‘Credible evidence’ links Saudi crown prince to Khashoggi killing: UN report

The crown prince of Saudi Arabia should be investigated over the murder of the dissident journalist Jamal Khashoggi because there is “credible evidence” that he and other senior officials are liable for the killing, according to a damning and forensic UN report.

In an excoriating 100-page analysis published on Wednesday of what happened to Khashoggi last October, Agnes Callamard, the UN’s special rapporteur, said the death of the journalist was “an international crime”, The Guardian reported.

“It is the conclusion of the special rapporteur that Khashoggi has been the victim of a deliberate, premeditated execution, an extrajudicial killing for which the state of Saudi Arabia is responsible under international human rights law,” she said.

Using recordings of conversations from inside the Istanbul consulate where Khashoggi was killed, her report pieces together his last moments, and how he was confronted by Saudi officials, one of whom said: “We are coming to get you.”

When Khashoggi refused to cooperate, a struggle can be heard, including heavy panting. The special rapporteur’s report concludes: “Assessments of the recordings by intelligence officers in Turkey and other countries suggest that Mr Khashoggi could have been injected with a sedative and then suffocated using a plastic bag.”

 

The findings will heap pressure on Crown Prince Mohammed bin Salman to explain what he knew about the murder of Khashoggi. The kingdom has previously described it as a rogue operation that the heir to the throne knew nothing about.

That is not the view of the special rapporteur’s report. Its main findings include:

• There is credible evidence, warranting further investigation, of high-level Saudi officials’ individual liability, including the crown prince’s.

• Khashoggi’s death was an extrajudicial killing. His attempted kidnapping would constitute a violation under international human rights law … and may constitute an act of torture under the terms of the convention against torture.

• The investigations conducted by Saudi Arabia and Turkey failed to meet international standards regarding the investigation into unlawful deaths.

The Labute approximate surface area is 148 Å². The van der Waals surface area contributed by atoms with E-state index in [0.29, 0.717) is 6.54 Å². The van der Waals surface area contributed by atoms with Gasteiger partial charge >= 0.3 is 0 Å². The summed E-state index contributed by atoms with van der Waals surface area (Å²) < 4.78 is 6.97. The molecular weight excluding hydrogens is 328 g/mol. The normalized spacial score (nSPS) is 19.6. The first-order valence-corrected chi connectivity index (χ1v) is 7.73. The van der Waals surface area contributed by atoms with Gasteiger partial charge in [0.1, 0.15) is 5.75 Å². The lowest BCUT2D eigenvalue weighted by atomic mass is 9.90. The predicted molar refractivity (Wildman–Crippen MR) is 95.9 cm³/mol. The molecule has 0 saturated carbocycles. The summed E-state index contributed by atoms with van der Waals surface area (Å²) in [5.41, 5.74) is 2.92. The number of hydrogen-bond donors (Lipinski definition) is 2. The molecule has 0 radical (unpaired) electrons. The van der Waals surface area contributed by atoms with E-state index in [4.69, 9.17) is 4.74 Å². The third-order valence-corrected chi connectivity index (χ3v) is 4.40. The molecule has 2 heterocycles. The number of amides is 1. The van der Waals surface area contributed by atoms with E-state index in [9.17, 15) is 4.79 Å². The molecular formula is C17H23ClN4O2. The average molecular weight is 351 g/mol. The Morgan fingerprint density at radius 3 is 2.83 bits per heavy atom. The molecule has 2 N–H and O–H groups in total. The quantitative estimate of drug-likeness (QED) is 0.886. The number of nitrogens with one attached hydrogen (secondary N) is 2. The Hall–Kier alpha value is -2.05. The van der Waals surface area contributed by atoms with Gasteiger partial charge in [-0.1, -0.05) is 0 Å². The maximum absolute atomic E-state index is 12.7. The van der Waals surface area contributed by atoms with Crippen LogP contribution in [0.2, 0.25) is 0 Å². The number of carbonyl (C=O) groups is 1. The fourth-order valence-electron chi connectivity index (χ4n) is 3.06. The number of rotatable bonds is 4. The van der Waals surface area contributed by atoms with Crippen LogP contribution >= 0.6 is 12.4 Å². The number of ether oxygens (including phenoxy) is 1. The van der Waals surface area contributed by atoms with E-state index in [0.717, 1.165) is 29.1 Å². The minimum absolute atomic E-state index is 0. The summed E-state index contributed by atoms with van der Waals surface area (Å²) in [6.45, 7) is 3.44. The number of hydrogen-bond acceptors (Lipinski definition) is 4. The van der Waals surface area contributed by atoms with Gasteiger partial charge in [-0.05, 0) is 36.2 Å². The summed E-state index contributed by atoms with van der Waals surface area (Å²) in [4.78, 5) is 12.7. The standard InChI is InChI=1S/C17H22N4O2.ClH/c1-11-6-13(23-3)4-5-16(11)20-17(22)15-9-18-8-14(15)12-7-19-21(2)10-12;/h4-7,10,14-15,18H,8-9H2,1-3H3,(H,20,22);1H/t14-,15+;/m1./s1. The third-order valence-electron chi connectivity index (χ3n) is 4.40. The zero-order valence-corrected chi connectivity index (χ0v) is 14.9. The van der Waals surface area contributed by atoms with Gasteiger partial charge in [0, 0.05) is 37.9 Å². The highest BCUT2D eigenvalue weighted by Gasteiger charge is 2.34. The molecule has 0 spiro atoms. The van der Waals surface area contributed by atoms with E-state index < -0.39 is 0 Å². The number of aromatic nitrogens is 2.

• The Saudi investigation into the murder was not conducted in good faith, and might amount to obstructing justice.

• A demand that the trial of the 11 suspects in Saudi Arabia be suspended amid concerns about secrecy over the proceedings and lack of credibility.

• The killing of Khashoggi has highlighted the vulnerabilities of dissidents living abroad and the risks they are facing of covert actions by the authorities of their countries of origin or non-state actors associated to them.

The report stated: “Some eight months after the execution of Khashoggi, the determination and assignment of individual responsibilities remain clouded in secrecy and lack of due process.”

It added: “To date the Saudi state has failed to offer public recognition of its responsibility for the killing of Khashoggi, and it has failed to offer an apology to Khashoggi’s family, friends and colleagues for his death and for the manner in which he was killed.

“The special rapporteur obtained information regarding a financial package offered to the children of Jamal Khashoggi but it is questionable whether such package amounts to compensation under international human rights law.”

Khashoggi, 59, was killed when he entered the Saudi consulate in Istanbul on 2 October last year. One of the region’s most important journalistic voices, he considered journalism within, about and for the region to be vital, the special rapporteur stated.

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